What Goes Down Must Come Up

A physical descent can sometimes mask the tremendous energy and power encased in a person’s soul

Yochi Rindenow sits in her Jerusalem apartment. (photo credit: NECHAMA JACOBSON)
Yochi Rindenow sits in her Jerusalem apartment.
(photo credit: NECHAMA JACOBSON)
In Torah we have a concept called "Yerida l'tzorech aliya," which I translate here as "what goes down must come up." According to the spiritual design of the universe, every descent is only for the purpose of an ascent. There are many physical expressions of this concept. As with a basketball player heading for a slam dunk, first he bends his knees super low and that enables him the momentum to leap back up even higher. 
Your infinitely powerful and all-knowing soul compressing down into your dense physical body, with all its limitations, is considered the prime example of this. What your soul can accomplish with this descent into a body is astronomically higher than where it could get to otherwise. Your expansive soul has come into the specific form and makeup of you, your character and life circumstances, in order to experience your particular array of challenges, so that you would rise up and birth your greatest self through them. 
Everything you encounter in your life is catered exactly to what your soul has come here to know and create itself through. To go deep down into those dark and shadowy places of the mind, body and heart, sometimes for prolonged and arduous periods; and then to shine your enlightened self into them, transforming the “curses to blessings.” 
In Hebrew, Egypt is known as Mitzrayim, which has at its root the word “Metzar,” a narrow strait.  
Like the compression of a spring, when we get pushed into tight places, the tension builds and triggers us to take action. And when all that tension is released, it propels us forward to greater heights. People come up with the most brilliant innovations when under pressure to produce. Discomfort catalyzes change. When the soul, your consciousness, encounters constriction of any sort, struggle, adversity, pain, it becomes alerted to what is pushing for expansion, to what part of you is ready to be birthed from that narrow strait.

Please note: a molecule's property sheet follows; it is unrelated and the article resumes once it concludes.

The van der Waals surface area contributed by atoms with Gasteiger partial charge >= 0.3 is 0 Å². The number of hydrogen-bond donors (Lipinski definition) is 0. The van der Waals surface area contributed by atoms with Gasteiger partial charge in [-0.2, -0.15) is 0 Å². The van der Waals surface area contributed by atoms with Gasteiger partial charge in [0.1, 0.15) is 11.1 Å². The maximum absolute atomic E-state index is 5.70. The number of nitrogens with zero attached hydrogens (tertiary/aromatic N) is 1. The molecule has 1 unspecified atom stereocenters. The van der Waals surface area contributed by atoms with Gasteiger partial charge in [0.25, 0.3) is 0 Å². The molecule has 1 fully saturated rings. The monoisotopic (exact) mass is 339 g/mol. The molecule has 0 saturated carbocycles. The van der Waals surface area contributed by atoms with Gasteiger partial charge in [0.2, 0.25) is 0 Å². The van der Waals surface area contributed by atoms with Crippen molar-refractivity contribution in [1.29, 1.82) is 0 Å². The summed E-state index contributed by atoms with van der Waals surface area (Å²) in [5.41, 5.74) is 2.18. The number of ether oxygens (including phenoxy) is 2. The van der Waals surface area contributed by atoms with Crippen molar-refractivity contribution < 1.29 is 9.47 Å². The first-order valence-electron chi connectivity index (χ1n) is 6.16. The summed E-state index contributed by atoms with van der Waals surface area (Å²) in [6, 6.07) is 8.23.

The literal and metaphysical descent into Egypt was sinking to the darkest levels of human experience. But not so that we would perish and end our story there. You must face your own darkness in order to find greatness. You must face your fears to know yourself truly. Abraham was promised that not only would his children be slaves in a land that was not their own, but that we would also be redeemed and made into a great nation in our own land. 
Exodus from the dire constriction of Egypt shaped us as a nation and gave us an identity by which to always know ourselves and God. Our God is the One who took us out of Egypt; that is how He identifies Himself when we received the Torah at Mt. Sinai and sealed in our first commandment. And we are a people that has the ability to walk out of Egypt. To go from a slave people to a free and abundantly wealthy nation who received the Torah. To transform great darkness to abundant light. 
What is it that enables us to transform darkness in such drastic ways and how can we apply that to the serious challenges we are facing today?  The wisdom gained from our experience exiting Egypt seems to be as follows:
1. Cry out to God when you need help: This means first and foremost internalizing that God is listening and cares and wants to take you out of your suffering and bring you to 'a land flowing with milk and honey.' Going through the constriction is the route to activate your potential and take you there. Identify what exactly you are feeling, let God know in words, and ask God to free you from that strait, even if it will take a million miracles for it to happen. Miracles are easy for God.
2. Be open to perceiving the miracles when they come: Expand your vision. When Moses arrived, there was a recognition that he could be the one to lead us out of slavery. There was also doubt about him being any help at all because of the level of despair we were in. Slavery was all we had known for centuries. Therefore, even when faced with disheartening facts, choose to be aware of a higher level consciousness that allows for possibilities beyond your scope of experience. The miracles that occurred when we were freed from Egypt were like nothing the world had ever known before. Know that could happen now as well.
3. Use your fears to open to greater levels of trust: The Jewish slave women kept musical instruments, for they trusted that one day they would use them to celebrate being liberated. Nachshon ben Aminadav jumped into the sea before it split, trusting that it would. Trust is greater than faith. It's taking action that relies upon the belief being true. So beyond mentally knowing that miracles are possible, come to a place where you expect them to happen for you.
4. Stick together as a community: When we stood at the mountain to receive the Torah we were like "one person with one heart." We are each a part of a unified whole, and when we function as one, with each person being their individual best and appreciating and supporting each other, then we are capable of soaring to the greatest elevations.          
The writer is a Jerusalem-based licensed psychotherapist and energy healer, who incorporates Torah based concepts into her therapy and workshops. For information: yochevedkalev.com